Katherine Ryan, Edinburgh Fringe review: a tight, flawless show of celebrity-bashing

The Canadian stand-up skewers everyone from Cheryl Cole to Cecil the Lion and her own family in her new show

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The Independent Culture

Katherine Ryan says that people tell her she looks like Joan Rivers, “but older.” And like the late comedian, the 32-year old Canadian stand-up begins her set with a sustained bout of celebrity-bashing.

Taylor Swift, Mo Farah, David Cameron, Bill Cosby all get it in the neck, mostly by means of neat, mean, bitchy one-liner. Although Cheryl Cole - whose Geordie singsong she imitates quite spookily well - comes in for a more sustained kicking. “She answers the question, 'Just how beautiful do you have to be to make a nation forget your racist assault charge?'” Even Cecil the Lion gets a shout-out, in a joke that ties together celebrity, race relations, gun laws and Beyonce with economical flair.

The writing is tight, the delivery flawless - she could dial up the energy a little but then laconic ice queen suits her well - and she looks like a star. Glamorous in a floral minidress, ankle socks and heels, full hair and make-up, she looks like she got lost on the way to The 02 and wound up in this small, dark room instead.

Of course, Ryan is a celebrity herself these days, thanks to her ubiquity on panel shows, variety bills, and a new job presenting BBC2's Hair. Her fame is the focus of much of the show, from dating an unnamed English actor who was fixated on them appearing together and one part of her anatomy, to - in the least successful section - asking the audience to read out nasty things that have been tweeted at her.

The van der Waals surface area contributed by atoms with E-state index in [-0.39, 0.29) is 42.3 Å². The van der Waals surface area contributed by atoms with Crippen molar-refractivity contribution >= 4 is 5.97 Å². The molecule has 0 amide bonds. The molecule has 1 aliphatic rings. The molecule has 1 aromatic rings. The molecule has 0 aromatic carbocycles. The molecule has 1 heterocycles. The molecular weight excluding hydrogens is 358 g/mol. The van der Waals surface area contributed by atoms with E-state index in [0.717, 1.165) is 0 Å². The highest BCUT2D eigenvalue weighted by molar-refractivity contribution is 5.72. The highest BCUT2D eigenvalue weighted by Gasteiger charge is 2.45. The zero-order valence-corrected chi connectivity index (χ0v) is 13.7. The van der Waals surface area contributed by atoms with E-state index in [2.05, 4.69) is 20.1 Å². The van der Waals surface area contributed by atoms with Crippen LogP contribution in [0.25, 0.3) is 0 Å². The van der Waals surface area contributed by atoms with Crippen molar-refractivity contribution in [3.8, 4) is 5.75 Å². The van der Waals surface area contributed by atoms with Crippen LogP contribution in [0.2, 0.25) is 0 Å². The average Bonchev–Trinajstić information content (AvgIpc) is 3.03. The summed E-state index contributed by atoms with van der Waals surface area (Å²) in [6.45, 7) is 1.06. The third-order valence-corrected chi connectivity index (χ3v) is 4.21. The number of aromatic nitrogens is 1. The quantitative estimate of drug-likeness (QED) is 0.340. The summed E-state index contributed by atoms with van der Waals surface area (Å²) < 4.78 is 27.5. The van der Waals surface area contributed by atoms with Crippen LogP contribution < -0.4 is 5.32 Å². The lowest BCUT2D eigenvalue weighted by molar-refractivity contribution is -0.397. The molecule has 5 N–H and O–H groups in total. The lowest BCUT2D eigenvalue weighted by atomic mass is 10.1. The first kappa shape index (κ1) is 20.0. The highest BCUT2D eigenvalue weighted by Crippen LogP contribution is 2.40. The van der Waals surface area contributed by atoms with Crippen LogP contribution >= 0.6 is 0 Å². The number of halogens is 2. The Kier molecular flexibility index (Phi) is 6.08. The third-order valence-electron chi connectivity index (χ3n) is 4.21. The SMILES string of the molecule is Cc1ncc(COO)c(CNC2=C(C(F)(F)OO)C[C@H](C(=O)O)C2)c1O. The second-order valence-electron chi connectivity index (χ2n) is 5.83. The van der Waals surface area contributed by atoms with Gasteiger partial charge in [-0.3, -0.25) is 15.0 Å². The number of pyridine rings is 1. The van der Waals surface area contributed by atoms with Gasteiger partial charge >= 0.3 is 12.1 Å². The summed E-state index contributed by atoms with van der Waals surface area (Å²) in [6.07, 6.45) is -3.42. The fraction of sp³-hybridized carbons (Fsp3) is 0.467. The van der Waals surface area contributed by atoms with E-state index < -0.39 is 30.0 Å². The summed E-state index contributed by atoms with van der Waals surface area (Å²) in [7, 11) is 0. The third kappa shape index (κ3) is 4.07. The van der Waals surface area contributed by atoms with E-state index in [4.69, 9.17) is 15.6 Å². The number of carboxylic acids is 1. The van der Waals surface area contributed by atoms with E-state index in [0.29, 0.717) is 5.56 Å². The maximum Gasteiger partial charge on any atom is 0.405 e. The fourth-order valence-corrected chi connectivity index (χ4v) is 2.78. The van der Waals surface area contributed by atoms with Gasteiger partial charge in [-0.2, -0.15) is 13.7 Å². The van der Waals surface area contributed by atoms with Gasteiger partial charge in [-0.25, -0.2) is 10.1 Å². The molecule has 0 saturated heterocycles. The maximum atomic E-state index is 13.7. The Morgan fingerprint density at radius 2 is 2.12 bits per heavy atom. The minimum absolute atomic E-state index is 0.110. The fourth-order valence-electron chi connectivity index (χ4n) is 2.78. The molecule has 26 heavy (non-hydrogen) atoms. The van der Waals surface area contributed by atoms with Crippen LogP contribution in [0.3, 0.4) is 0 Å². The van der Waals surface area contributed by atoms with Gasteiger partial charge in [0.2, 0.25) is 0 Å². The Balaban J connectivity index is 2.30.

These tweets were largely the result of a joke she told on Mock the Week in 2013. Asked to suggest "Things You'd Never Hear in a cosmetics commercial", she said: “We don't test any of our products on animals. We use Filipino children”. Death threats followed but she is pretty unrepentant and goes on - channelling the spirit of Rivers - to tell an even more incendiary joke. It's one of only a few shock moments in the show - the mellowing effect of fame, perhaps.

Her material about being on television is less interesting than her withering assessment of her hometown and family, including her hippy sister Joanne (“like my Dad cheated on my Mum with a granola bar...”) A section towards the end on being a single mother - a condition akin to having a wooden leg on the dating scene, she confides - shows a warmer side.

The two strands of celebrity and family come together neatly at the end with an archly delivered speech she has written for her sister's wedding. A confident end to a show from a stand-up who is at the top of her game, and knows it.

To 22 August (0131 558 7272); extra shows at the Pleasance Courtyard on 13, 19, 20 August (0131 556 6550; www.edfringe.com)